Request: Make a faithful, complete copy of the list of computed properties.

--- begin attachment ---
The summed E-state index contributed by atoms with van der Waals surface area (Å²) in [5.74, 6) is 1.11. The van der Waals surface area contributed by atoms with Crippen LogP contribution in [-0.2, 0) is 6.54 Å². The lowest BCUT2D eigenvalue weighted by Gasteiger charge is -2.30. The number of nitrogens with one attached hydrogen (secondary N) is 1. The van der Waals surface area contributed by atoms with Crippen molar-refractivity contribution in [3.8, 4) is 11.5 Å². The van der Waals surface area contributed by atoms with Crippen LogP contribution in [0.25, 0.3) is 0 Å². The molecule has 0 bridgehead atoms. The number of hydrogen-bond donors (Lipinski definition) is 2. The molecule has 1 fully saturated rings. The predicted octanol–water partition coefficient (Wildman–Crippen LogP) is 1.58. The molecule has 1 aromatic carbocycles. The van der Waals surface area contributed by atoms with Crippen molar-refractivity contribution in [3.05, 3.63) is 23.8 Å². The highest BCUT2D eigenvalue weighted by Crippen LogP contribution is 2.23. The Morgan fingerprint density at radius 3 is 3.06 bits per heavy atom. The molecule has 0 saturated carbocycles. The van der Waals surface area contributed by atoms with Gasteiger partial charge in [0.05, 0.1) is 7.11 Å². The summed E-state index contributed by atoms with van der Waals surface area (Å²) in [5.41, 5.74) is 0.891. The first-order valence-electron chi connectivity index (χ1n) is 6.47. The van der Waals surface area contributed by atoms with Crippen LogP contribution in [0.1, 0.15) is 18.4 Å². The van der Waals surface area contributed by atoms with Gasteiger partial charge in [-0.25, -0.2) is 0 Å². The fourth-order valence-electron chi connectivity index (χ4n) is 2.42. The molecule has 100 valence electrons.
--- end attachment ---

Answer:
The summed E-state index contributed by atoms with van der Waals surface area (Å²) in [5.74, 6) is 1.11. The van der Waals surface area contributed by atoms with Crippen LogP contribution in [-0.2, 0) is 6.54 Å². The lowest BCUT2D eigenvalue weighted by Gasteiger charge is -2.30. The number of nitrogens with one attached hydrogen (secondary N) is 1. The van der Waals surface area contributed by atoms with Crippen molar-refractivity contribution in [3.8, 4) is 11.5 Å². The van der Waals surface area contributed by atoms with Crippen LogP contribution in [0.25, 0.3) is 0 Å². The molecule has 0 bridgehead atoms. The number of hydrogen-bond donors (Lipinski definition) is 2. The molecule has 1 fully saturated rings. The predicted octanol–water partition coefficient (Wildman–Crippen LogP) is 1.58. The molecule has 1 aromatic carbocycles. The van der Waals surface area contributed by atoms with Crippen molar-refractivity contribution in [3.05, 3.63) is 23.8 Å². The highest BCUT2D eigenvalue weighted by Crippen LogP contribution is 2.23. The Morgan fingerprint density at radius 3 is 3.06 bits per heavy atom. The molecule has 0 saturated carbocycles. The van der Waals surface area contributed by atoms with Gasteiger partial charge in [0.05, 0.1) is 7.11 Å². The summed E-state index contributed by atoms with van der Waals surface area (Å²) in [5.41, 5.74) is 0.891. The first-order valence-electron chi connectivity index (χ1n) is 6.47. The van der Waals surface area contributed by atoms with Crippen LogP contribution in [0.1, 0.15) is 18.4 Å². The van der Waals surface area contributed by atoms with Gasteiger partial charge in [-0.25, -0.2) is 0 Å². The fourth-order valence-electron chi connectivity index (χ4n) is 2.42. The molecule has 100 valence electrons.